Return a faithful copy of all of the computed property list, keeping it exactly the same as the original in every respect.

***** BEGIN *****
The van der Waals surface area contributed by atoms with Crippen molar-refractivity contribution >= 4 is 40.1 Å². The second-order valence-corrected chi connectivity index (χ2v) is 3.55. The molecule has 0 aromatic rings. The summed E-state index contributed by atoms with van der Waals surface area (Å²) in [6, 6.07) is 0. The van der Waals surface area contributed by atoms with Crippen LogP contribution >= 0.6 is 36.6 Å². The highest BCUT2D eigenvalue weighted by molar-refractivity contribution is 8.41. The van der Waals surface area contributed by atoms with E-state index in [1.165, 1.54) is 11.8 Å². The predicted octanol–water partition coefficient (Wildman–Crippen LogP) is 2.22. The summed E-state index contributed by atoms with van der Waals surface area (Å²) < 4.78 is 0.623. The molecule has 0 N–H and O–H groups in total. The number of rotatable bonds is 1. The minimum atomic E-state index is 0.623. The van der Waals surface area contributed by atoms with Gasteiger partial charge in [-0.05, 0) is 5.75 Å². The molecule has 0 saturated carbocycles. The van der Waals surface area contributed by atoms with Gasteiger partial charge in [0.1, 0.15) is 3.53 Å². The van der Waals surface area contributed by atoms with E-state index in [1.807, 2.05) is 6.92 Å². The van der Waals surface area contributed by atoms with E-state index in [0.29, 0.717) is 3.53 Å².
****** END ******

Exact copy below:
The van der Waals surface area contributed by atoms with Crippen molar-refractivity contribution >= 4 is 40.1 Å². The second-order valence-corrected chi connectivity index (χ2v) is 3.55. The molecule has 0 aromatic rings. The summed E-state index contributed by atoms with van der Waals surface area (Å²) in [6, 6.07) is 0. The van der Waals surface area contributed by atoms with Crippen LogP contribution >= 0.6 is 36.6 Å². The highest BCUT2D eigenvalue weighted by molar-refractivity contribution is 8.41. The van der Waals surface area contributed by atoms with E-state index in [1.165, 1.54) is 11.8 Å². The predicted octanol–water partition coefficient (Wildman–Crippen LogP) is 2.22. The summed E-state index contributed by atoms with van der Waals surface area (Å²) < 4.78 is 0.623. The molecule has 0 N–H and O–H groups in total. The number of rotatable bonds is 1. The minimum atomic E-state index is 0.623. The van der Waals surface area contributed by atoms with Gasteiger partial charge in [-0.05, 0) is 5.75 Å². The molecule has 0 saturated carbocycles. The van der Waals surface area contributed by atoms with Gasteiger partial charge in [0.1, 0.15) is 3.53 Å². The van der Waals surface area contributed by atoms with E-state index in [1.807, 2.05) is 6.92 Å². The van der Waals surface area contributed by atoms with E-state index in [0.29, 0.717) is 3.53 Å².